France & Germany Show The Power Of Reconciliation


At exactly 11:00 AM, on November 11 1918, Germany capitulated and signed an armistice treaty to end World War I. World War I is called the Great War, and a lot of people who fought in it thought it would be “the war to end all wars”. Unfortunately, it wasn’t the case. The madness did not stop then; we are still living it 81 years later, and paying for the consequences.

One way to understand the violence and slaughter that occurred between 1914 and 1918 is to examine the numbers of deaths from the conflict.

On the side of France & England; Russia lost 1,700,000 soldiers; France lost 1,357,800; England lost 908,371; in comparison the United States only lost 53,513 soldiers in the conflict.

On Germany’s side; 1,773,700 German soldiers were killed; 1,200,200 died for Austria-Hungary; and 325,000 for Turkey.

The conflict affected every single family in Europe personally. In my case, two of my ancestors were killed. One of them was killed 2 days after the end of the war, he was fighting the Turks in a remote area at the current border of Syria and Lebanon, and neither sides knew that the war was over. Among the 4 million French wounded in World War I, 4 of them were my ancestors. All of them were deeply affected for the rest of their life. One of them was the writer Maurice Genevoix, and the author of one of the best personal account of the conflict. In his memoir, “Sous Verdun”, Maurice Genevoix depicted the atrocities of trench warfare, which occurred at the battle of Verdun.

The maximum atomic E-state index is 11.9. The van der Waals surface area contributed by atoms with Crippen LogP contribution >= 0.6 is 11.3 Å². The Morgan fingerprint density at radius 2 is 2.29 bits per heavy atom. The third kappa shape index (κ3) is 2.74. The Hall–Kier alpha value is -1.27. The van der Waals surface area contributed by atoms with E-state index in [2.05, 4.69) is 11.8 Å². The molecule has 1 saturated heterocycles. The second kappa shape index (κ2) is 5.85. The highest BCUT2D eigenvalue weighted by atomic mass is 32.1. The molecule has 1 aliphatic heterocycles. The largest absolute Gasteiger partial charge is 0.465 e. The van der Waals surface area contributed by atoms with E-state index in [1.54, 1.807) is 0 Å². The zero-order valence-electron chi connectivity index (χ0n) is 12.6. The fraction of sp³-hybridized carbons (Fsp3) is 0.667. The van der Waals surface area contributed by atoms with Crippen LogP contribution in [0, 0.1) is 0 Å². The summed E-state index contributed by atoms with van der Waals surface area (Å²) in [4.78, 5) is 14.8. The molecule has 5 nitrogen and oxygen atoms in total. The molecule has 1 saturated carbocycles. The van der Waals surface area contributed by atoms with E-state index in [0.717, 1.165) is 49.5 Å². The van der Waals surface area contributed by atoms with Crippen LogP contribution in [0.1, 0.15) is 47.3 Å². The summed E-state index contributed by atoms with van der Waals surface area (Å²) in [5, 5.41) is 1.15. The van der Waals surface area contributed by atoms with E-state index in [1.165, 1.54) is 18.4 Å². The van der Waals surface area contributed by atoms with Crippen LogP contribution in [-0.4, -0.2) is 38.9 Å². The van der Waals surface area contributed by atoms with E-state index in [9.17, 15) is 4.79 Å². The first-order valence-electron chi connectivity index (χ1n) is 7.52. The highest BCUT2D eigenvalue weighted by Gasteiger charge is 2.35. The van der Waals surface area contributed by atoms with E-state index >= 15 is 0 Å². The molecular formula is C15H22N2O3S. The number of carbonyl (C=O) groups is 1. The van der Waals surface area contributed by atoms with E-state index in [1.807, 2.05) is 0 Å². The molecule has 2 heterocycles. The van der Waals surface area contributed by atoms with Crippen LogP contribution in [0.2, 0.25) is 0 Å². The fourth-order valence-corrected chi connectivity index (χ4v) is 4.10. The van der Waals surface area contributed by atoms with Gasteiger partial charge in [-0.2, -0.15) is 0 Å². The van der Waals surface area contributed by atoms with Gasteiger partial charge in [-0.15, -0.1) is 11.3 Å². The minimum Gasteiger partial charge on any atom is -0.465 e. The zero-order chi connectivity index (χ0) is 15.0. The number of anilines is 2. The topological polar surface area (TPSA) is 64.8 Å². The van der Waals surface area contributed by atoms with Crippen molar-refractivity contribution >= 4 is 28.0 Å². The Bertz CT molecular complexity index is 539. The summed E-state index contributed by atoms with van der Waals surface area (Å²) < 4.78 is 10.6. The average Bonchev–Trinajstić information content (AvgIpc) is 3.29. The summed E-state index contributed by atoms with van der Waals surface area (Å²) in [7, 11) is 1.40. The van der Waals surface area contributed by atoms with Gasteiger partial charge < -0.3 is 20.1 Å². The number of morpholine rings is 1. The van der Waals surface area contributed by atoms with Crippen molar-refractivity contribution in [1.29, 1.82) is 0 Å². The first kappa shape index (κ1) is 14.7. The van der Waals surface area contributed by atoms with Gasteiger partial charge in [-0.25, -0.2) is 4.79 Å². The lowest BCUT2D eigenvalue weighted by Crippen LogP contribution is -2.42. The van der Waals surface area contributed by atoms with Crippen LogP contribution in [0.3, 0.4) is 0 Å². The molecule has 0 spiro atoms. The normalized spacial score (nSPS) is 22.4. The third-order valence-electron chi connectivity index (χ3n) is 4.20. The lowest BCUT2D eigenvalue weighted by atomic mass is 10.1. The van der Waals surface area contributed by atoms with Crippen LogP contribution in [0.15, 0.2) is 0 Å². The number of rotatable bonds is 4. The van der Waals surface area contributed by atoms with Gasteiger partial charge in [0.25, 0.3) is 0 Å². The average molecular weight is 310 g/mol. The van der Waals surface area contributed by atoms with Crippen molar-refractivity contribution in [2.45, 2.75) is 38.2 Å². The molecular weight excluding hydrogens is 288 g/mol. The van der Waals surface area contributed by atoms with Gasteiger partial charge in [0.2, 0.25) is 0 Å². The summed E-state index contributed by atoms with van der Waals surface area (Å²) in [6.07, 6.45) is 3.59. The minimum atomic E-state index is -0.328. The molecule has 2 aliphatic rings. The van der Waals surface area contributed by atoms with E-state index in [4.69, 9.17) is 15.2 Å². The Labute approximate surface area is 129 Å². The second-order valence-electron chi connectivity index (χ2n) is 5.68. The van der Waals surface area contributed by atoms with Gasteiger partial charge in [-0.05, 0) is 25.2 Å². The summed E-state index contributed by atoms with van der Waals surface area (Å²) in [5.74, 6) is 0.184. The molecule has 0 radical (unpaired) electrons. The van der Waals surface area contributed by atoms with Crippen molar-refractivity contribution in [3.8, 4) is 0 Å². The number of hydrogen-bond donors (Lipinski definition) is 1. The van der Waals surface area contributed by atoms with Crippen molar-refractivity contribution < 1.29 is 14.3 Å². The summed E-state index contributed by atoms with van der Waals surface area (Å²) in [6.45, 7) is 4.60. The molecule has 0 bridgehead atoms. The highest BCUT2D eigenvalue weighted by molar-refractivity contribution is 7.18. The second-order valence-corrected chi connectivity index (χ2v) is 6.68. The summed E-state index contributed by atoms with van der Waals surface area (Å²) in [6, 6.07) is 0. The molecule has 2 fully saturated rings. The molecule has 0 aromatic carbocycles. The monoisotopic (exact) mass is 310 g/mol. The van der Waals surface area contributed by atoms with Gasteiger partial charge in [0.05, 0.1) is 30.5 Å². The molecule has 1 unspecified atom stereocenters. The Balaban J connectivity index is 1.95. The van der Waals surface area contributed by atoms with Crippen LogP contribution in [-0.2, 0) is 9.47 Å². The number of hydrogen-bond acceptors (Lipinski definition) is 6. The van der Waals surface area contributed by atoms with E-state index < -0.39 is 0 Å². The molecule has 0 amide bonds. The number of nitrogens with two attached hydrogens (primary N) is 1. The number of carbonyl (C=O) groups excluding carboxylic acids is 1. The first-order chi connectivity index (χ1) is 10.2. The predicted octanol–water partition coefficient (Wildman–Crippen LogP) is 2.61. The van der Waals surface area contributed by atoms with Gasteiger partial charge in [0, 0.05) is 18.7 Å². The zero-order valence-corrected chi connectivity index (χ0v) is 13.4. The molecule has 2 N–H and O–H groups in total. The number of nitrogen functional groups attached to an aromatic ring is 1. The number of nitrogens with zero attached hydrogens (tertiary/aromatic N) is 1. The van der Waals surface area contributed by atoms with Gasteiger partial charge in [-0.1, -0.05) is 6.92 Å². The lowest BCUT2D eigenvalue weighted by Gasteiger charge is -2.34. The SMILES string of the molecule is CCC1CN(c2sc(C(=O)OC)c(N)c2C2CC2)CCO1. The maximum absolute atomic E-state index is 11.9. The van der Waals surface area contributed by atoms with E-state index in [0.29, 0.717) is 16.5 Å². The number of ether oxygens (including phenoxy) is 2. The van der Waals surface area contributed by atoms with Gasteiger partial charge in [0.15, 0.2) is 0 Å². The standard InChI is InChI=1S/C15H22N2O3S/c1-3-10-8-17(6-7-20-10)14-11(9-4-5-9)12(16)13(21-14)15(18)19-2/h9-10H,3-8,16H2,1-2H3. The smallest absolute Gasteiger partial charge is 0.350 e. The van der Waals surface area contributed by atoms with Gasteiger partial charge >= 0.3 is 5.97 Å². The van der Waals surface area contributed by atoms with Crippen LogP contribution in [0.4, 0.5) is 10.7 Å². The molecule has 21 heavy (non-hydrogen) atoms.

Today, in Paris, 81 years after the end of the gruesome conflict, French President Sarkozy and German Chancellor Merkel stood side by side, in a symbol of reconciliation, at the Arc De Triomphe to commemorate the 1918 armistice.

“We are not commemorating the victory of one people over another, but the end of an ordeal that was equally terrible for each side. It is a day of French-German reconciliation in order to build a shared future,” said President Sarkozy.

“We cannot wipe out the past, but there is a force which can help us to bear it: The power of reconciliation. By our two countries central role in the creation of the European Union, we show other countries in the world that it is possible to rise above the pain of the past,” said Chancellor Merkel.

There were no French World War I veteran at today’s commemoration. The last one alive, Lazare Ponticelli, died last year at the age of 110.


You must be logged in to post a comment Login